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Probabilities & Particles

  1. Sep 5, 2011 #1
    Hi there,

    If I fire four particles from a source to a screen, with a double-slit between and a detector, and each particle has 50% probability going through either slit, I'd find that 1 out of every two would go through slit 1?

    But I could fire two particles towards the screen and they both go through slit 2, but then I decide not to fire anymore, so this shouldn't happen in theory as one needed to have gone through slit 1 for the 50% probability going through either slit to hold?
     
  2. jcsd
  3. Sep 5, 2011 #2
    That's not really how probability works... In general after thousands/millions/billions of trials the probability should converge upon 50%, but with only a 2 trial sampling you can't with any accuracy say what the probability of a system is.

    For example, with a coin, you would assume there is a 50% probability of landing heads H or tails T. But if you flip a coin 8 times and you get:
    H
    H
    H
    H
    T
    H
    T
    H

    You can't suddenly declare that probability is wrong or that your coin is rigged just because you got 75% heads and 25% tails. If you continued this experiment for thousands of more flips then the numbers would converge to 50-50, assuming there is an equal chance of heads and tails (i.e. the coin isn't rigged)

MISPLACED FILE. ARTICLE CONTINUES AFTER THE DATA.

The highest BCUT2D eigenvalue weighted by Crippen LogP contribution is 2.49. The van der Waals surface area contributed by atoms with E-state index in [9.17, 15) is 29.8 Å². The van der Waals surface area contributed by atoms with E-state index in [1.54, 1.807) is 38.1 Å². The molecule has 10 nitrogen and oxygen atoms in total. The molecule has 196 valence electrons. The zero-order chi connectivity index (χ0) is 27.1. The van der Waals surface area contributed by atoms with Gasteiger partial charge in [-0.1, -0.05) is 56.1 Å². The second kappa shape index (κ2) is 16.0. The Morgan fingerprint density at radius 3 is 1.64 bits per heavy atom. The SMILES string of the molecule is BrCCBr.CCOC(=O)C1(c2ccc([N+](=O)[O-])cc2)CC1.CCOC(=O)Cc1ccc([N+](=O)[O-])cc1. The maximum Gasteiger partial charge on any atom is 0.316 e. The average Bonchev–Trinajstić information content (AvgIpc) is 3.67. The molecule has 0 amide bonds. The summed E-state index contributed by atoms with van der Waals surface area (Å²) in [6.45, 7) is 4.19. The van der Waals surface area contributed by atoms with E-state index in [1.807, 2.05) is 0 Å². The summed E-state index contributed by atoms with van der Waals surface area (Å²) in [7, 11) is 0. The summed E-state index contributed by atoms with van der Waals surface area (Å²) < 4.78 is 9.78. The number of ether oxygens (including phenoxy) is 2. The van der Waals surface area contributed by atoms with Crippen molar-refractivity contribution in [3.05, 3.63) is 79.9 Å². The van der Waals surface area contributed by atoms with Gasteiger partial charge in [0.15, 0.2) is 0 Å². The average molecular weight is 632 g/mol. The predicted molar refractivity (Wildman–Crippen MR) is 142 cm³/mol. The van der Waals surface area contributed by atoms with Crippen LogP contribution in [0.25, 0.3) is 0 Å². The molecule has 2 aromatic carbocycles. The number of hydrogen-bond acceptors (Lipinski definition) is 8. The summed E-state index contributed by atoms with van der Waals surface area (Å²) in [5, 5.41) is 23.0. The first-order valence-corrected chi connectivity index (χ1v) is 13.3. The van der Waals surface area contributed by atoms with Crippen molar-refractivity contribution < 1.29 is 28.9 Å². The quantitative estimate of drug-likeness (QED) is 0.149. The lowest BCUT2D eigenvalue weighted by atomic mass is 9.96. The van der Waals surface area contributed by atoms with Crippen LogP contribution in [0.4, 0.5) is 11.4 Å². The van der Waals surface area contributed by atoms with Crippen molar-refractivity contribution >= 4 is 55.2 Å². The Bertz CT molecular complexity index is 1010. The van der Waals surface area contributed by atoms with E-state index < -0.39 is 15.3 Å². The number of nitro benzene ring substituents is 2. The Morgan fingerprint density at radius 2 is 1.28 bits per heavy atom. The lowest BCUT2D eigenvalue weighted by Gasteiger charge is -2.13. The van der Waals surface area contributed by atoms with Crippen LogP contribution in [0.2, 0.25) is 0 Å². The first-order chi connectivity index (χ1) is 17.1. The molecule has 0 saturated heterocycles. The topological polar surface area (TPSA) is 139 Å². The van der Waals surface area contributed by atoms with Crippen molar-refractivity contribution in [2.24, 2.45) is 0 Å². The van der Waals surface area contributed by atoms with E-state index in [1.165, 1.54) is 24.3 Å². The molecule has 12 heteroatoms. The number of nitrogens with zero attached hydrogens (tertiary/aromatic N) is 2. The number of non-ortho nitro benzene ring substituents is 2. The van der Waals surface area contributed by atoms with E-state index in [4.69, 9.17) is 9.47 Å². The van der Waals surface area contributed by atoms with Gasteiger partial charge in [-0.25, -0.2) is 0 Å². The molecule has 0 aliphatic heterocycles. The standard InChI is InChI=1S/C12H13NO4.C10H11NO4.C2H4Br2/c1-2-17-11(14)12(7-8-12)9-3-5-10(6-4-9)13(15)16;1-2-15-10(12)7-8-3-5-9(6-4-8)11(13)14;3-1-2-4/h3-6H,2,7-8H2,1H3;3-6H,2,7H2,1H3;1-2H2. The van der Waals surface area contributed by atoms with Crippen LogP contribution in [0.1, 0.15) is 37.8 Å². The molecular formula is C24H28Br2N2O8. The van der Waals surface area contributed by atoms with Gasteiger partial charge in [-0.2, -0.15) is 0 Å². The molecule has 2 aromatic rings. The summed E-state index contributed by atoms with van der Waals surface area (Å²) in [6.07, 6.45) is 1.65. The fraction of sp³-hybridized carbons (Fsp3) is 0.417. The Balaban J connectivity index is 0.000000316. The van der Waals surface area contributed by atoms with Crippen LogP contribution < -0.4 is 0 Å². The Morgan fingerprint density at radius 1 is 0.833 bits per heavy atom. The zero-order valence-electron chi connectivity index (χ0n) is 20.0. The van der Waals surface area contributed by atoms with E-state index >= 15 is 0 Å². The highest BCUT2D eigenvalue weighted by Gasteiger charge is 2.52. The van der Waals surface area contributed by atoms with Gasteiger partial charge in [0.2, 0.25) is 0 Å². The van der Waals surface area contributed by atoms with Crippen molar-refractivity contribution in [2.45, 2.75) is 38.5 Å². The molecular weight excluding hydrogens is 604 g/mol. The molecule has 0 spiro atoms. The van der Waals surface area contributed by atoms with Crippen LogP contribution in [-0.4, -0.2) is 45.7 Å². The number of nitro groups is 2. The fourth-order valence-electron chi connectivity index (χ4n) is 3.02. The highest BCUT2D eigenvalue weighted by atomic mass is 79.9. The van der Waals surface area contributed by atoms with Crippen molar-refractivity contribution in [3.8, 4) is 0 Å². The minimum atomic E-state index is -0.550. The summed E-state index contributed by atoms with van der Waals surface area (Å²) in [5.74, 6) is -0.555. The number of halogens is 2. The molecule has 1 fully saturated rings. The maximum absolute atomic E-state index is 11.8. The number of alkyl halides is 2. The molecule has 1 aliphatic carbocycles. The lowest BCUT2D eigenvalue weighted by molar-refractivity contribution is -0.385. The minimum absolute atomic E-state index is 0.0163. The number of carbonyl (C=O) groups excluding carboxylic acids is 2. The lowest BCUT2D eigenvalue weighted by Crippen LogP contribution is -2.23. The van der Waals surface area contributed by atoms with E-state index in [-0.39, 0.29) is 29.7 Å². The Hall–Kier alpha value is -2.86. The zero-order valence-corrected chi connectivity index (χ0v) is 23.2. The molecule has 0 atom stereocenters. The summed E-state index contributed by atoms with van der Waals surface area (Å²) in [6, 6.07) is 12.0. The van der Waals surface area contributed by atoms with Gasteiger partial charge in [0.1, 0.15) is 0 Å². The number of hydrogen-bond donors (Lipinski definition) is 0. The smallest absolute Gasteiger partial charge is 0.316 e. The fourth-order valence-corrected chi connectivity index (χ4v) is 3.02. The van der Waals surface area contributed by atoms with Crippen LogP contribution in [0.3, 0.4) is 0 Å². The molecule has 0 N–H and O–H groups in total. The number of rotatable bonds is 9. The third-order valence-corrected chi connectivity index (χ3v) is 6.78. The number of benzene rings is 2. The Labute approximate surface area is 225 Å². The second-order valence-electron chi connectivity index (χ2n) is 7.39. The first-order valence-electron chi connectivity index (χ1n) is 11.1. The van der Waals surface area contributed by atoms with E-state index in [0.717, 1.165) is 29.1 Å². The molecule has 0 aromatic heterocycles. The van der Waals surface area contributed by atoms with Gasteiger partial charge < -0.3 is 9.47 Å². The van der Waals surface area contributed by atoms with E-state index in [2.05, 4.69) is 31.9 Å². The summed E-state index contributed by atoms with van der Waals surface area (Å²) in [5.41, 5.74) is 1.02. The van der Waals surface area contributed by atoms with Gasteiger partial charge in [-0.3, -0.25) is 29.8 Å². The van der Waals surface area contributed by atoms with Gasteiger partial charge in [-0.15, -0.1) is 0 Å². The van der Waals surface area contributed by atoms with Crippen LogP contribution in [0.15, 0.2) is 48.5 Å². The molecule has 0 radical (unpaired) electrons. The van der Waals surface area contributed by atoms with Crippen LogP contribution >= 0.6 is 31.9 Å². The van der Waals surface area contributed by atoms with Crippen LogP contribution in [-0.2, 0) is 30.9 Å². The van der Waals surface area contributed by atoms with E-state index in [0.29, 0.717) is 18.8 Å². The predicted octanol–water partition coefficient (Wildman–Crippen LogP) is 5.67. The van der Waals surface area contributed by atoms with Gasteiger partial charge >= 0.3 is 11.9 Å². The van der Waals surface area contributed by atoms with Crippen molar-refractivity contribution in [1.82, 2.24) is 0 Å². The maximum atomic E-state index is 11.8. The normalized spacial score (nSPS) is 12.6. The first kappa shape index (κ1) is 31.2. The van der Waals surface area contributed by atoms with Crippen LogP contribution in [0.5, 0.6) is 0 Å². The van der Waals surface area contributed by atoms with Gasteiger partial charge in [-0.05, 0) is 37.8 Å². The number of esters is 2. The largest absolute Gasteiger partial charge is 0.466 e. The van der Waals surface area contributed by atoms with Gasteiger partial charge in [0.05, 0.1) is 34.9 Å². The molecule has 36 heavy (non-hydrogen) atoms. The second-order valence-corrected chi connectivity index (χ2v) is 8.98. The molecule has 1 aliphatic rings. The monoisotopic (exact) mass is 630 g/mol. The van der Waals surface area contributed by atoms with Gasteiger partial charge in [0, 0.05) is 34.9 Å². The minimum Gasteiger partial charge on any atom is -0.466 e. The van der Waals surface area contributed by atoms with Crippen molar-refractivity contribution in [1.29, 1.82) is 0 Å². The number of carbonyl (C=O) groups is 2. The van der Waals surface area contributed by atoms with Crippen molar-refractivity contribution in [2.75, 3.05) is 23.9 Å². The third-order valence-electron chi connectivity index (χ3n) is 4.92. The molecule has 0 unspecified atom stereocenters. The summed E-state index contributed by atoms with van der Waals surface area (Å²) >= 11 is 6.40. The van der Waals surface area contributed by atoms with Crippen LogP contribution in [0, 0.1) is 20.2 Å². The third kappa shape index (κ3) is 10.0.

Now to address more specifically your understanding of the double-slit experiment you need to understand that the particle doesn't randomly pick which slit to go through, the particle is a 'wave-function' and it goes through both slits at the same time and interferes with itself (thus showing the interference pattern). If you only looked at individual slits and nothing else (i.e. the interference pattern on the screen) then you would see a distinct 50-50 pattern emerge (over time). This process collapses the wavefunction at the slit and not at the detector, thus ruining the interference pattern that you would normally see.

    So in the case you're describing you can't generalize the process to '1 out of every two would go through slit 1', you have to say that each particles goes through both slits at the same time and interferes with itself.
     
  4. Sep 5, 2011 #3
    What sets up the probability of the particles being 50% at the start ? also, I don't see what point you're tying to make here. Or is this a hypothetical scenario ?
    EDIT: ah I have been beaten to it . I echo what the above post says.
    -ibysaiyan
     
  5. Sep 6, 2011 #4

    mathman

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    Science Advisor
    Gold Member

    If the particles are photons or electrons, it is more complicated because of quantum effects. In these cases, the particle (even if only one) acts like a wave and goes through both slits, with an interference pattern resulting.
     
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